However, beware that contributors to a team's output come in many different guises.  I feel that we recently suffered on a project due to a key contributor being very distant from the team.

The project involved adding a new user journey to ft.com.  The UX team had designed a user journey, in isolation from the development team, which we were to implement.  The user journey that had been created was great, however, the team had another idea which involved less technical effort and might just get us in production (with that crucial real user feedback) sooner.

Thankfully, the product owner, project manager (and I think the UX team) were all open minded in considering the alternative user journey the team proposed.  After-all, the original flow could be added later as an enhancement after go-live.  The team set off in development with an aim of keeping both options open for a while, but the path of least resistance was clearly the original option and it was up to the team to persuade otherwise.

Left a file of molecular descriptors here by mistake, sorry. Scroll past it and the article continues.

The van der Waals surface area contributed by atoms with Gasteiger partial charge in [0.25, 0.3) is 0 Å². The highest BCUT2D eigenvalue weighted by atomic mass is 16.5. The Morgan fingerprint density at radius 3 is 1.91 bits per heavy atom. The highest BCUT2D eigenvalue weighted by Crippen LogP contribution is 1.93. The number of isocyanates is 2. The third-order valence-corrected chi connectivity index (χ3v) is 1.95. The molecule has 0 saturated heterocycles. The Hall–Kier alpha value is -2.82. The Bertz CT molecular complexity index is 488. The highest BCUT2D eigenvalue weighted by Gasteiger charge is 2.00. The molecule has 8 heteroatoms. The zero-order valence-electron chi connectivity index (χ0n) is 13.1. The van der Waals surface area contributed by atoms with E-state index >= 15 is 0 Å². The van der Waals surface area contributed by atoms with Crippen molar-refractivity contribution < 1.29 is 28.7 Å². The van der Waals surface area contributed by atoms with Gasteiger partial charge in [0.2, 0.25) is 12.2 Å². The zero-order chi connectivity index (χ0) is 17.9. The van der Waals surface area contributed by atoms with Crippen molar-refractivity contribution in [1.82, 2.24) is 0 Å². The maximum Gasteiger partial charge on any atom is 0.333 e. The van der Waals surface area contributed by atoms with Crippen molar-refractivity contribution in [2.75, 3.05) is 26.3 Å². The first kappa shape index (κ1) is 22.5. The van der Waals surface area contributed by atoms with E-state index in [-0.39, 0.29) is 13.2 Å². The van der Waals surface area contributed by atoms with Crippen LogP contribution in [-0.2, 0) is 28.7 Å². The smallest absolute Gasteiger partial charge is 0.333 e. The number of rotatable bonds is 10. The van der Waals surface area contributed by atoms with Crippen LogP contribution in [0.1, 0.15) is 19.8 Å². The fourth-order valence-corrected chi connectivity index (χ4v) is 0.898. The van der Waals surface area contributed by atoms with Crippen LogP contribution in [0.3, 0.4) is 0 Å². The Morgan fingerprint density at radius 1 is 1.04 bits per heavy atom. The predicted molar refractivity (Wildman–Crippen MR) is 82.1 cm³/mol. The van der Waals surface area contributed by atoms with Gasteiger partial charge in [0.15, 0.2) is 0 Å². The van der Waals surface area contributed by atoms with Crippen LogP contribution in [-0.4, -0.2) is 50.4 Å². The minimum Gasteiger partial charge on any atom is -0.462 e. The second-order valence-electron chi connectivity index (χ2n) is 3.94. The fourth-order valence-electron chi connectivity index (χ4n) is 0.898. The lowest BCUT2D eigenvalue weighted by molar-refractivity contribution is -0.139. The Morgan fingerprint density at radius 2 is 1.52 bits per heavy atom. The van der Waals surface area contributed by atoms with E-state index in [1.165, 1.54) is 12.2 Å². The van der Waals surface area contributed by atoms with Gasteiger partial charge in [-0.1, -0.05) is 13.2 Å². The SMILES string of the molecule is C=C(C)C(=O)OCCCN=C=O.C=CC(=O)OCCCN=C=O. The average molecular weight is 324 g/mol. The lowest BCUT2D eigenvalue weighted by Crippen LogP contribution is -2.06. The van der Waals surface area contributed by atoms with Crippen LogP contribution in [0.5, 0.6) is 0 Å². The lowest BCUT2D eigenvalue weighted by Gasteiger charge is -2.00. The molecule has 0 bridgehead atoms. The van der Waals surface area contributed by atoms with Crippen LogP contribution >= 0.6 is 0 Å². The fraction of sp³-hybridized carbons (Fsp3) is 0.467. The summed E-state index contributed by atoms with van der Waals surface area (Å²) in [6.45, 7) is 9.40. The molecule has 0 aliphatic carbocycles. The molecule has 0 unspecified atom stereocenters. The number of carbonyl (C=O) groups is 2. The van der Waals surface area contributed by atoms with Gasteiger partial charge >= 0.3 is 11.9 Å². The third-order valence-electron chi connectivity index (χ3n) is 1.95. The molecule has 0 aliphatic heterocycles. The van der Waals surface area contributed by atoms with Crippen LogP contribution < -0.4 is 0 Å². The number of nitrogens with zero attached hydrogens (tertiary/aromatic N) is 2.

Sadly, mockups of the alternative flow were never created.  I suspect that, as a team, we felt out of place creating them ourselves as none of us wore the UX badge. We could have asked the UX team ourselves but given we didn't know them very well, they sat on a different floor and were outside of technology.  I suspect there were too many awkward hurdles for us to overcome.  Or, to reference Conway, the "organization's communication structure" did not (easily) allow it.

Eventually a decision had to be made and the original option was chosen.  After all, the original option was more "known" to people as it had been presented numerous times with mockups. 

As mentioned previously, the original (and chosen) user journey was good and I'm very pleased to say that it's currently live and being used well.  But I think we missed a trick by not giving the alternative user journey a fair chance.  This would have been more likely to happen had we been closer to the UX team.